Why You Should Start Saving and Ways to Kickstart the Habit


While most people realize monetary savings are important, more than half of adults in America reported having less than $1,000 squirreled away in 2017. As many as 39 percent -- that's over a third -- said they had nothing saved. The economic climate for many people hasn't led to extreme savings, but putting aside just a little for that inevitable rainy day can make a huge difference in your stress level and future monetary woes. Here's a look at why you should start saving and how to get into the habit.

Why Is Personal Savings So Important?

One major reason to save is for retirement. If you're planning to retire at age 67, most money management experts say to plan on building a retirement fund equal to about 10 times your annual salary or more. That helps you supplement other forms of retirement income and live a comfortable lifestyle as you age.

Aside from retirement savings, which you can accomplish through 401(k) designations and other investments, it's a good idea to create emergency savings funds. Certificates and other financial vehicles can provide stable ways to grow your personal savings, but remember to keep some money accessible in savings accounts for use in emergency situations. Here are three reasons to start a personal savings account today.

  • Saved money is money that can grow. Money that you set aside for future use usually earns some type of interest. Savings accounts don't generate extremely high levels of interest, but they're a great way to put your money to work in a low-risk way.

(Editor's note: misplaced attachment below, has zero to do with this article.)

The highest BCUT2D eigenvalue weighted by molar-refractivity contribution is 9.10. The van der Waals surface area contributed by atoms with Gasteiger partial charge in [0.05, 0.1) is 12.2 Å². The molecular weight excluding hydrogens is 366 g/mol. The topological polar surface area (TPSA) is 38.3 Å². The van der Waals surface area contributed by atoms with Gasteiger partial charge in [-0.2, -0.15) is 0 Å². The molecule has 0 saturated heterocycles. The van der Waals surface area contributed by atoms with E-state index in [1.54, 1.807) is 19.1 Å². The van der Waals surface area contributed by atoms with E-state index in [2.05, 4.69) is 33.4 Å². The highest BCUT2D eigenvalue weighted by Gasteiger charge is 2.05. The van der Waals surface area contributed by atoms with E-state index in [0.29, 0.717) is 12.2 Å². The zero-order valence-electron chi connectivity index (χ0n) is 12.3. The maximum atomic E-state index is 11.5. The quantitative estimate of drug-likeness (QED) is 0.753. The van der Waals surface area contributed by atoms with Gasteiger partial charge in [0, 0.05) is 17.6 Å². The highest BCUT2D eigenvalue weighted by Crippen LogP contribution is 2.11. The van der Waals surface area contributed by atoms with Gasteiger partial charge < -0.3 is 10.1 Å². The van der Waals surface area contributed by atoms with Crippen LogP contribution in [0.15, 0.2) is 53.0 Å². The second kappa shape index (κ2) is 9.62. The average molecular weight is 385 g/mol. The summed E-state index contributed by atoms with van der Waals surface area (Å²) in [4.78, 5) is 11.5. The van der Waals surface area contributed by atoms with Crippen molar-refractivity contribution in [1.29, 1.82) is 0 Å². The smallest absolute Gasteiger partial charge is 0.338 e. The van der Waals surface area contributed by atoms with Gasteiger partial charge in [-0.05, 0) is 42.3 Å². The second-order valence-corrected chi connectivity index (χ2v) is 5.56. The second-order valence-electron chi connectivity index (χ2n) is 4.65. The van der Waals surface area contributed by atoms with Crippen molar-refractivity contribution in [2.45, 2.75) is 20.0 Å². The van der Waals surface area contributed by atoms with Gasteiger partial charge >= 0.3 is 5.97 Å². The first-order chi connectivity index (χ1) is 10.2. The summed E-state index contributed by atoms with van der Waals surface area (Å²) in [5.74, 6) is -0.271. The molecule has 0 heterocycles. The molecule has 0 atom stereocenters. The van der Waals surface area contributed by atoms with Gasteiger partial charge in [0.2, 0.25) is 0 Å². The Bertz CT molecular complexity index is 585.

• More financial control. When you have money on hand to cover expenses or make purchases, you have more financial control over your entire life. You don't have to rely on someone else to loan the funds or worry about interest, and you can negotiate confidently to get the best deal on purchases.

  • Ability to cover emergency needs. Perhaps the top reason to save is for peace of mind. A healthy savings account means you don't have to worry about the bill for minor medical mishaps, car repairs or home appliance issues; you have the money to take care of the problem right away.

How Can You Kickstart a Personal Savings Habit?

One thing that keeps people from successfully launching a regular savings habit is goals that are unrealistic. While saving is important, you can't create goals that don't align with your overall budget -- sacrificing eating right for saving isn't a good plan, for example.

Since most experts recommend an emergency savings fund of $1,000, start with that goal. That's only $20 a week if you want to reach the goal within a year. Want to get there in six months? You only need to save $5.50 a day. Many times, you can carve these amounts out of your budget by making simple decisions such as packing your own lunch instead of eating out, replacing a more expensive home-cooked dinner with less costly but hearty options like soup or spaghetti, and skipping an unnecessary expenditure once a month.

Here are a few other tips for kickstarting your savings.

  • Open a savings account. Cash in a piggy bank is too easy to raid when you get a craving for coffee, pizza or a new pair of shoes.
  • Keep your savings separate from your checking so you don't have debit access to it.
  • Create a whiteboard or paper wall tracker so the entire family can get in on saving and celebrate when milestones are met.
TOPICS: Saving

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